The main controversial point of React Native is its bridge architecture. The bridge that translates JS code into the native ones, that is what might cause performance issues. Thus, when you are going to develop an app containing many interactive animations, 3D, or complex computations, old React Native’s approaches might not be the best choice. But it’s worth remembering that this framework is still in beta, and it means that the React Native team is actively working on improvements.
In 2018, Facebook announced
the new React Native architecture. As they said, the new approaches would be expected to overcome bridge limitations. The updated architecture contains:
- CodeGen tool for compatibility automation
- Fabric module for improved UI rendering
- TurboModules for improved startup time and direct communication of apps
- Lean Core method for the weight reduction of a generated app
- Priority queues for improved performance of navigation, gesture handling, and lists
Currently, Xamarin platform consists of:
- Xamarin.Android, where the source code is first compiled into Intermediate language and then into native assembly code at runtime.
- Xamarin.iOS, where the source code is compiled into native ARM assembly code.
- Xamarin.Mac, which is aimed to develop apps for Mac OS.
- Xamarin.Forms, which is aimed to create simple mobile apps or prototypes, with 100% code sharing.
Visual Studio utilization allows the building of iOS Apple Watch and Android Watch apps, which can be debugged from the desktop, devices, or emulators.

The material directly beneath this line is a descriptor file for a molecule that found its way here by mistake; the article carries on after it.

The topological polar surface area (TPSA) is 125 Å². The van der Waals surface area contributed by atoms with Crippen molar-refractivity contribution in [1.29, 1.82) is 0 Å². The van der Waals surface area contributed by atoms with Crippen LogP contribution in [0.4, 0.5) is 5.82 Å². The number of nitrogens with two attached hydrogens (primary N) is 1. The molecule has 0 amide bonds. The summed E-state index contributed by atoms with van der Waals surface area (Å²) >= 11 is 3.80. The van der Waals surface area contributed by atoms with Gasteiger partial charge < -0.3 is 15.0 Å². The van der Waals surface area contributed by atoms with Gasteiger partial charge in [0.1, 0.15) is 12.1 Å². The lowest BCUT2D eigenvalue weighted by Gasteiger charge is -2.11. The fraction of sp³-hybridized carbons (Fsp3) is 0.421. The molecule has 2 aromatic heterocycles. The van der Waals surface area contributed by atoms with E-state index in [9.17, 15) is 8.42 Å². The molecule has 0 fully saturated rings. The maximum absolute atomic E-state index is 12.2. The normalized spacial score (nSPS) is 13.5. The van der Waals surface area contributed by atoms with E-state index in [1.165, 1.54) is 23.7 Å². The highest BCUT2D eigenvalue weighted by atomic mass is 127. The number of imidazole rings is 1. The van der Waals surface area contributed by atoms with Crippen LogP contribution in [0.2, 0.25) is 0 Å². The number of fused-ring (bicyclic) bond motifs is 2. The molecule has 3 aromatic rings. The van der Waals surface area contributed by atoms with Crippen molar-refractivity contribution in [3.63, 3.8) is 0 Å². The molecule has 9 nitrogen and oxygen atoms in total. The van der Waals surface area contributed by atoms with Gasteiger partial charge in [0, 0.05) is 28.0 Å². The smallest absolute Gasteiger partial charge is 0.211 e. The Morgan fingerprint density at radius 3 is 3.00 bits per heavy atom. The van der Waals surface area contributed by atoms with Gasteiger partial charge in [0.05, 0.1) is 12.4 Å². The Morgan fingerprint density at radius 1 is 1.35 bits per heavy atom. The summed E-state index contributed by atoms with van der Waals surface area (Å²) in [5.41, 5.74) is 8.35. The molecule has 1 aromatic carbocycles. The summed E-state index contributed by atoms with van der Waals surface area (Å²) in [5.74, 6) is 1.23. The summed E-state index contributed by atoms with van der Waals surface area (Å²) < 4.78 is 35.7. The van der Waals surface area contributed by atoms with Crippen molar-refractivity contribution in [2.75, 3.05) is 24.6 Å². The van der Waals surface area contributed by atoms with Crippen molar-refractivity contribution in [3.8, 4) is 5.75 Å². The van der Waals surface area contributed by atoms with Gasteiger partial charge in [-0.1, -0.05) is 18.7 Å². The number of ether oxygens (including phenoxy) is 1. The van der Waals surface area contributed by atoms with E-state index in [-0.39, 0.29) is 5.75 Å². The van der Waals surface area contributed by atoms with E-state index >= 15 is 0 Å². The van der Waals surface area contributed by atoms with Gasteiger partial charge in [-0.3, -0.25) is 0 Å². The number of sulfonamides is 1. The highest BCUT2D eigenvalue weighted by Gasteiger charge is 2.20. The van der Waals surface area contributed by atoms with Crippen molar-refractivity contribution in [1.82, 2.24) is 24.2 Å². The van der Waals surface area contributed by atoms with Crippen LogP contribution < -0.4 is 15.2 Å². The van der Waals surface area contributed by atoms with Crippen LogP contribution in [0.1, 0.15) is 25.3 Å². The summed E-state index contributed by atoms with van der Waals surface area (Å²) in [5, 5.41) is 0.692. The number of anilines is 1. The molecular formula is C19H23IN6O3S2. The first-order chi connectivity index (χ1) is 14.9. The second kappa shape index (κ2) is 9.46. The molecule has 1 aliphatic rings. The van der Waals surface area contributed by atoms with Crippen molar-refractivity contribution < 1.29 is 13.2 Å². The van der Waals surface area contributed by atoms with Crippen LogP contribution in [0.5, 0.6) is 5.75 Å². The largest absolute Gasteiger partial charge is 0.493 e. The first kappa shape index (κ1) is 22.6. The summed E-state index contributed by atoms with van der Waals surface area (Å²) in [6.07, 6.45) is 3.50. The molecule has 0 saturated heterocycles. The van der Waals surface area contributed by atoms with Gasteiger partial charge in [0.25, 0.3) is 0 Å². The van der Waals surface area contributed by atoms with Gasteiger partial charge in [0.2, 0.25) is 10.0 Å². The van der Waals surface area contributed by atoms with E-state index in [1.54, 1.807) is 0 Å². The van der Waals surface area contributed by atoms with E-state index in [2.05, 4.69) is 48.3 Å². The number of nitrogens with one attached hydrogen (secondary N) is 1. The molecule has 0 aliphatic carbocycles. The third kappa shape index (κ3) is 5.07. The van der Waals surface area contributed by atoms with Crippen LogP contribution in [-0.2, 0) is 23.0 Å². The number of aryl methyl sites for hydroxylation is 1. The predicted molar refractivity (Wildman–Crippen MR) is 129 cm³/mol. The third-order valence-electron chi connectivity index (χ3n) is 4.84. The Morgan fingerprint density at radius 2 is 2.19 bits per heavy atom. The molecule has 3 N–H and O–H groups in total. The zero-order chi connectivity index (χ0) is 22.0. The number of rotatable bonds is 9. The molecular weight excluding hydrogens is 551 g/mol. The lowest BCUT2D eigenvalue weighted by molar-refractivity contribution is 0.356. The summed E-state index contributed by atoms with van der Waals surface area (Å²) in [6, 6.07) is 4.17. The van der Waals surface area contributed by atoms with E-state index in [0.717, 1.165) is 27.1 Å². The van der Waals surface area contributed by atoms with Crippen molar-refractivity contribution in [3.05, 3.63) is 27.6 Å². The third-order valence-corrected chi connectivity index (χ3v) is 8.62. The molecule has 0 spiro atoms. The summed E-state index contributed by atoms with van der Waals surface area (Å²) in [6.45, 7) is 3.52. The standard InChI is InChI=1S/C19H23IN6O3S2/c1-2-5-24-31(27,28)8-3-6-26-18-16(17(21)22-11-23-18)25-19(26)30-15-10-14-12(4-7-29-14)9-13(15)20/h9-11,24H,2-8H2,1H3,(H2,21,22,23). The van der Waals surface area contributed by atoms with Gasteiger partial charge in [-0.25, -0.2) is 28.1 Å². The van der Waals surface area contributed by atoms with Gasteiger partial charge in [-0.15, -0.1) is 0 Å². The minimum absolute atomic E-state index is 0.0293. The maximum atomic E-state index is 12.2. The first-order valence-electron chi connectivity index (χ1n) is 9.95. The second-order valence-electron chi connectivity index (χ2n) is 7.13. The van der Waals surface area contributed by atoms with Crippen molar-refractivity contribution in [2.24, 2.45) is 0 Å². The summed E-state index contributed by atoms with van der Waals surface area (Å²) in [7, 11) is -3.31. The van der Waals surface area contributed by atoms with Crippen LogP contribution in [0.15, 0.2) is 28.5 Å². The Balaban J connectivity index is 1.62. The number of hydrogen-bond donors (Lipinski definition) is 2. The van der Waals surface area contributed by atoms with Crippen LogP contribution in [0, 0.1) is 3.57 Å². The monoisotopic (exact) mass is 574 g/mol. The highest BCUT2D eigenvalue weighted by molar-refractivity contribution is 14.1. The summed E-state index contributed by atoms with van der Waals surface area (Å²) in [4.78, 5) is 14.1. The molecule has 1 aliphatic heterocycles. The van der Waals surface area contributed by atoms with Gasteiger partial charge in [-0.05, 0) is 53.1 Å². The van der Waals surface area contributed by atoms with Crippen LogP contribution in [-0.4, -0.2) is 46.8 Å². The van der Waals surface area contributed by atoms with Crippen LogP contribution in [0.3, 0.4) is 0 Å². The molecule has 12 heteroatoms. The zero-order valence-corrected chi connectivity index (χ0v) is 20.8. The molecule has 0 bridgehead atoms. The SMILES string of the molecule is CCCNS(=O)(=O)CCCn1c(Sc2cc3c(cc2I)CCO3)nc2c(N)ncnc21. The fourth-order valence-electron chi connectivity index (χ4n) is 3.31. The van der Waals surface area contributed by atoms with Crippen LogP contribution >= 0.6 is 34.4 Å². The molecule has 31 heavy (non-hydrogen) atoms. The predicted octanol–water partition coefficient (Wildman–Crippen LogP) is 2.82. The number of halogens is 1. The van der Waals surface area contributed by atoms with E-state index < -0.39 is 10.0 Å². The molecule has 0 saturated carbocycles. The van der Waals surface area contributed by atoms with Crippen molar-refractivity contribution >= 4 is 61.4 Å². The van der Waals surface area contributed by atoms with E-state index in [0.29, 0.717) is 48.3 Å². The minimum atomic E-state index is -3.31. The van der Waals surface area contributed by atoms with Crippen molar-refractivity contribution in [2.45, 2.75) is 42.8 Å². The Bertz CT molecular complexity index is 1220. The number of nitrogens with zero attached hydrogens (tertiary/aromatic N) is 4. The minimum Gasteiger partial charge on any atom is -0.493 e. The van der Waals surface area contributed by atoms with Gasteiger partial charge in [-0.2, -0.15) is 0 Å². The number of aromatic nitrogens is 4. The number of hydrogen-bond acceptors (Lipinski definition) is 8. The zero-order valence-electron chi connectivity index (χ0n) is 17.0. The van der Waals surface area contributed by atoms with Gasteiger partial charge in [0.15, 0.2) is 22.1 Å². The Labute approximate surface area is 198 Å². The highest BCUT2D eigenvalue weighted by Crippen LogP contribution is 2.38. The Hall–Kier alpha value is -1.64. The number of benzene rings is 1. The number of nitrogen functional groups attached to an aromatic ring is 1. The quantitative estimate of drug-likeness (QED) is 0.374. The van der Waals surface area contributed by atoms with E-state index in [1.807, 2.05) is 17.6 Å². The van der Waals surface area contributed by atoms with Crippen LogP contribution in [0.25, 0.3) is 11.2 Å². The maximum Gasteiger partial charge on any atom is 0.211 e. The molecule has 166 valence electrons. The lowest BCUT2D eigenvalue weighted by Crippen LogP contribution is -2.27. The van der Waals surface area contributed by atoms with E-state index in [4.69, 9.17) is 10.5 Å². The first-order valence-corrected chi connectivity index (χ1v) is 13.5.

Companies that adopted Xamarin for app development include the World Bank Group, Olo, Alaska Airlines, Aggreko, HCL, and others.
In May 2020, Microsoft announced
the .Net MAUI (.Net Multi-platform App UI) framework that is technically the evolution of Xamarin.Forms. This framework is expected to create native UI for mobile devices and desktop, and to have the following features:
- A single project and a single codebase for each mobile OS
- MVU (Model View Update) design pattern for rapid updates of UI and code-first development
- Xamarin.Forms will be replaced by .Net’s namespace - System.Maui
- Xamarin.Essentials will be replaced by .Net’s namespace - System.Device
- MAUI projects will be developed by using Visual Studio code
- Ability to choose deployment between different devices or emulators
- Ability to manage shared sources, create and manage images adapted for each platform
- Incorporation of Xamarin.Android and Xamarin.iOS into .Net 6 platform, and CLI support
The release of .Net MAUI is scheduled for November 2021, and there is also the roadmap
of its development milestones on GitHub.
Talking about the popularity of each platform, I would introduce stats by Google Trends:
As you can see, at the moment, Flutter and React Native are the most searchable technologies. But I’d like to emphasize that all three platforms have big future potentials towards smooth cross-platform app development. Google, Facebook, and Microsoft do their best for the development and support of platforms. Thus, the choice of the best cross-platform app development tool depends only on business goals and requirements.